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SHANER v. SMITH (05/21/51)

THE SUPREME COURT OF PENNSYLVANIA


May 21, 1951

SHANER
v.
SMITH, APPELLANT

Appeals, Nos. 88 and 89, Jan. T., 1951, from judgments of Court of Common Pleas of Montgomery County, June T., 1949, Nos. 159 and 374, respectively, in cases of Leroy M. Shaner v. John W. Smith and W. Marshall Anders et ux. v. John W. Smith et al. Judgments affirmed.

COUNSEL

Victor J. Roberts, with him High, Swartz, Flynn & Roberts, for appellant.

S. Walter Foulkrod, Jr. and Frank R. Ambler, with them Duffy, McTighe and McElhone and Desmond J. McTighe, for appellee (Appeal No. 88).

Nicholas H. Larzelere, for appellee (Appeal No. 89).

Before Stern, Stearne, Jones, Ladner and Chidsey, JJ.

Author: Stearne

[ 367 Pa. Page 422]

OPINION BY MR. JUSTICE ALLEN M. STEARNE

The two appeals are from two judgments in actions of trespass which arose from the same automobile accident. An automobile owned and operated by John W. Smith and a tractor-trailer owned by Leroy M. Shaner collided. One suit is by W. Marshall Anders and his wife against Smith and Shaner to recover for damage done to their dwelling. The other suit is brought by Shaner, the owner of a tractor-trailer, against Smith for damages to the motor unit. The jury in each case found for the plaintiff against Smith only. The driver of the tractor-trailer was killed but any claim in connection with such death is not before us. The court below submitted the issues of negligence and contributory negligence to the jury which, as stated before, found for the respective plaintiffs. The

[ 367 Pa. Page 423]

    amounts of the verdicts are not in question. Appellant filed motions for judgments n.o.v. It is from the judgments entered on the verdicts for the plaintiffs that appellant appeals.

All the evidence was produced by plaintiffs. Defendant did not testify or offer any evidence. Plaintiffs' witnesses testified that on a clear dry day at about 2:30 p.m. the tractor-trailer unit owned by Shaner and operated by Esworthy (killed in the accident) was proceeding west along Ridge Pike approaching Joshua Road which intersects Ridge Pike at a right angle. At that point Ridge Pike is fifty feet wide and a through highway and consists of four lanes of concrete and two five-foot shoulders. An automobile operated by Smith was proceeding south on Joshua Road, a macadam highway twenty feet wide running north and south. An official stop sign is located on Joshua Road at the northwest corner of the intersection. Clear vision exists at the northeast corner of this intersection, looking from Joshua Road east to Ridge Pike. When about 300 to 400 feet from the intersection and traveling at about 35 to 45 miles per hour, the tractor-trailer was seen to swerve from the far north lane of Ridge Pike (its own far right hand lane) to the inside, westbound lane, next to the center line of the highway. Its horn was blown several times. Smith entered the intersection. The left front side of the automobile collided with the right front of the tractor-trailer. The tractor-trailer then jack-knifed, swerved to its left and after hitting a pole and a stone wall came to rest, overturned against the front of the Anders house. The tractor-trailer caught fire and was totally destroyed. The front of the Anders house was damaged by fire. The Smith car came to rest against a telephone pole 175 feet west of the intersection.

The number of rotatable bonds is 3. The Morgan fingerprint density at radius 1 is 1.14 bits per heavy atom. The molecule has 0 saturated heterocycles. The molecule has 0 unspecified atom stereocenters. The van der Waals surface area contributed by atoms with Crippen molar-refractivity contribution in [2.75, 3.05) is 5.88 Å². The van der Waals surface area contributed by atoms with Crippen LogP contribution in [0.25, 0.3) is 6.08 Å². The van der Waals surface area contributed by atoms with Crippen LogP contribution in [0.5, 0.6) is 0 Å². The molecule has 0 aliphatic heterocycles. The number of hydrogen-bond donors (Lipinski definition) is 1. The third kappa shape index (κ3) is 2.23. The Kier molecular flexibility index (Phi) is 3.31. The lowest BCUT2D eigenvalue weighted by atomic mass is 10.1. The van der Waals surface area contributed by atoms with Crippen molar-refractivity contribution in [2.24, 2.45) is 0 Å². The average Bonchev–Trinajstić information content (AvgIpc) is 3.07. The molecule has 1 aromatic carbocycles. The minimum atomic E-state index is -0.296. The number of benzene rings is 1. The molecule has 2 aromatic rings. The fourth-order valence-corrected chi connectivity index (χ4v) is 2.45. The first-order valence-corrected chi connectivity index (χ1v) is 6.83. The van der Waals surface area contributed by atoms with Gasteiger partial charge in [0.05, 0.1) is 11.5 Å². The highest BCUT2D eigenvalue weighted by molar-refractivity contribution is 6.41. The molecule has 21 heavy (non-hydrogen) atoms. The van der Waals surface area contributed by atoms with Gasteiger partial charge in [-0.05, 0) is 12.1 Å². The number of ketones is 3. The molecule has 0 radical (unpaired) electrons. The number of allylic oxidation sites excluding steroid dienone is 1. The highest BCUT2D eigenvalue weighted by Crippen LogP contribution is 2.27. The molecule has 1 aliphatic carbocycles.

Appellant contends that judgments n.o.v. should have been entered upon two grounds: (1) that appellant

[ 367 Pa. Page 424]

    was not negligent; (2) that Esworthy, Shaner's driver, was contributorily negligent as matter of law. With these contentions we do not agree.